Goessel school board reviews building improvement needs

The Goessel school board discussed building improvement needs at its Oct. 8 meeting.

Consultant Jim Cain was again present to discuss the possibility of renovation projects at the junior/senior high school and at the elementary school. He also had attended the September meeting. Josh Walker from Loyd Builders of Ottawa also was at the Oct. 8 meeting.

At last month’s meeting, Superintendent John Fast had explained the urgency for such a renovation project, noting that if Gov. Brownback’s plan materializes, state aid for bond money that is currently available to schools will be repealed. If that happens, poorer schools will be especially affected, including Goessel.

The bond election would have to be held prior to July 1 in order to make use of state aid bond funds, which would pay 35 percent of the project.

Walker and Cain had spent 21?2 hours touring the school facilities with Fast and Scott Boden, junior/senior high school principal.

They looked at areas of need that the board had identified: agricultural education, science, family and consumer science, bricks and mortar (because of air and moisture infiltration), new windows, parking, storm shelter at the elementary school, renovations to the boys restroom at the elementary school, American with Disabilities Act requirements, a new entrance at the high school, curriculum and technology.

Another possibility mentioned by the board would include sound-proofing for the music practice rooms.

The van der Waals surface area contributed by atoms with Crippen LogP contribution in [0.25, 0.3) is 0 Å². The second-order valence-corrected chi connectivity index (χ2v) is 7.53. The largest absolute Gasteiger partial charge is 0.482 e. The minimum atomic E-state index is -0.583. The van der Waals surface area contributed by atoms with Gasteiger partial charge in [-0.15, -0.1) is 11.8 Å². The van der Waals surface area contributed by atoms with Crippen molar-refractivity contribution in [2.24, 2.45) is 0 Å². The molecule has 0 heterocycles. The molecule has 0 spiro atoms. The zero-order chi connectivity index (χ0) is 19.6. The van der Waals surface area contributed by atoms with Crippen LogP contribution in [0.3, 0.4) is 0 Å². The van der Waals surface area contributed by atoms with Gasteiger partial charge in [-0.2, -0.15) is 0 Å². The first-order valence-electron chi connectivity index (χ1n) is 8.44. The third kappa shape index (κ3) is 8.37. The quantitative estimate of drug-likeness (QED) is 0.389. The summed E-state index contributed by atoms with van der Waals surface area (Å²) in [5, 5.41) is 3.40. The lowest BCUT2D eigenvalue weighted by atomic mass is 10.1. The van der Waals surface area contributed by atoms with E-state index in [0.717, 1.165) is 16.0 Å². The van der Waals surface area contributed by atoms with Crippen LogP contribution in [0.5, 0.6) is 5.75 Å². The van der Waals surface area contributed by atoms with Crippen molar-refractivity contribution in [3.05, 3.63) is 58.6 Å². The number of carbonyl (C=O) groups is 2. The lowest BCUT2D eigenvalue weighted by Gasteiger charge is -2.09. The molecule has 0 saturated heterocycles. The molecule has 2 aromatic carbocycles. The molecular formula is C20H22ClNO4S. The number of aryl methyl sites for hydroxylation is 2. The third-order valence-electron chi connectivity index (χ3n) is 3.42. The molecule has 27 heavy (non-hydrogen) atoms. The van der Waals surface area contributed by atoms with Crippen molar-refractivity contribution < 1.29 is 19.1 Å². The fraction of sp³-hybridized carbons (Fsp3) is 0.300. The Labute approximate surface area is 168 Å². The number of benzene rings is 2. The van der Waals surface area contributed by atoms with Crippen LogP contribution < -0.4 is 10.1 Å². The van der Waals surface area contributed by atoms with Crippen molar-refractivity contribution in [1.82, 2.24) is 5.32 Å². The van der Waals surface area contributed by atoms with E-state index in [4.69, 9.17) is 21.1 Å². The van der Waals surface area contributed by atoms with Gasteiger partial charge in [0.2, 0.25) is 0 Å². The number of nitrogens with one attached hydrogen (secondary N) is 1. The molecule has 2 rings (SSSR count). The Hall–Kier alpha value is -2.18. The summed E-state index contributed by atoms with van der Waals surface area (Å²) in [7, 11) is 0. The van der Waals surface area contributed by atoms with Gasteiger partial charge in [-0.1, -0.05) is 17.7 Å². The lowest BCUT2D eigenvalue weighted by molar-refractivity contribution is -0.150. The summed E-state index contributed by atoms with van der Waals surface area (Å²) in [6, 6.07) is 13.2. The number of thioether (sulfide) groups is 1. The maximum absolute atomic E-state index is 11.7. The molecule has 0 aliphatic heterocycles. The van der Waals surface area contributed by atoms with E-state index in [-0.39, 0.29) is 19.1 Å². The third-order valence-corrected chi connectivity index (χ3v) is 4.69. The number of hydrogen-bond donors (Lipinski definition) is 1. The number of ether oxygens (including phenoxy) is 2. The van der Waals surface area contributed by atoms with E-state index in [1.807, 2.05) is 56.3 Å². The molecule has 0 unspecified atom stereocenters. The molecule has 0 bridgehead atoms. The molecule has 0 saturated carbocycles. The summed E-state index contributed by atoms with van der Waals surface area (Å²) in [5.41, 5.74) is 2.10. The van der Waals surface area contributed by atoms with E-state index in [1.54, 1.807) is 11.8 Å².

Walker had considered an independent structure for vocational education.

But, he said, “you lose so much space.”

He suggested instead a new structure attached to the current high school building.

He said vocational agriculture needs large, open areas, in addition to a paint booth, office space, classroom and restrooms. He suggested a science lab that could handle 24 students could also be located in that building, as well as family and consumer science and a maintenance office.

The board had ideas for the site of the current vocational agriculture building, mentioning parking space as a high priority. It was also noted that storage space is needed for chairs and other equipment for the high school gym. A 10-foot-by-30-foot area could also provide storage for the lawn mower.

Walker said space could be freed up in the “core” of the high school facility if science and FACS would be moved into a new space. Board member Lynnette Duerksen asked how much space the science and FACS departments have now. Cain said they each have 1,500 square feet.

Walker said a new high school entrance is needed so that everyone who enters after school starts would have to go through the office as a safety precaution.

The elementary school needs a storm shelter large enough to handle 165 people.

Fast said, “This plan starts the conversation…. This is an idea. It is not a blueprint.”

He said staff will be asked for their ideas.

Board member Eric Schrag advised the board to look into the future, particularly in regard to the elementary school building. Cain agreed it is aging, but said it is still structurally sound.

Board president Dan Miller encouraged the board: “I do have a sense of urgency.”

Cain agreed, asking the board to “get all that we can get done by December.”

He said public meetings need to be scheduled between now and then. He said in order for the school to meet the July 1 deadline, the bond election will need to be April 2.

A basic proposal, however, needs to be filed with the state 90 days before the election. Cain said that would be Jan. 1—but no one would be working in state offices that day. Therefore, also considering the Christmas holiday, the proposal has to be submitted earlier in December.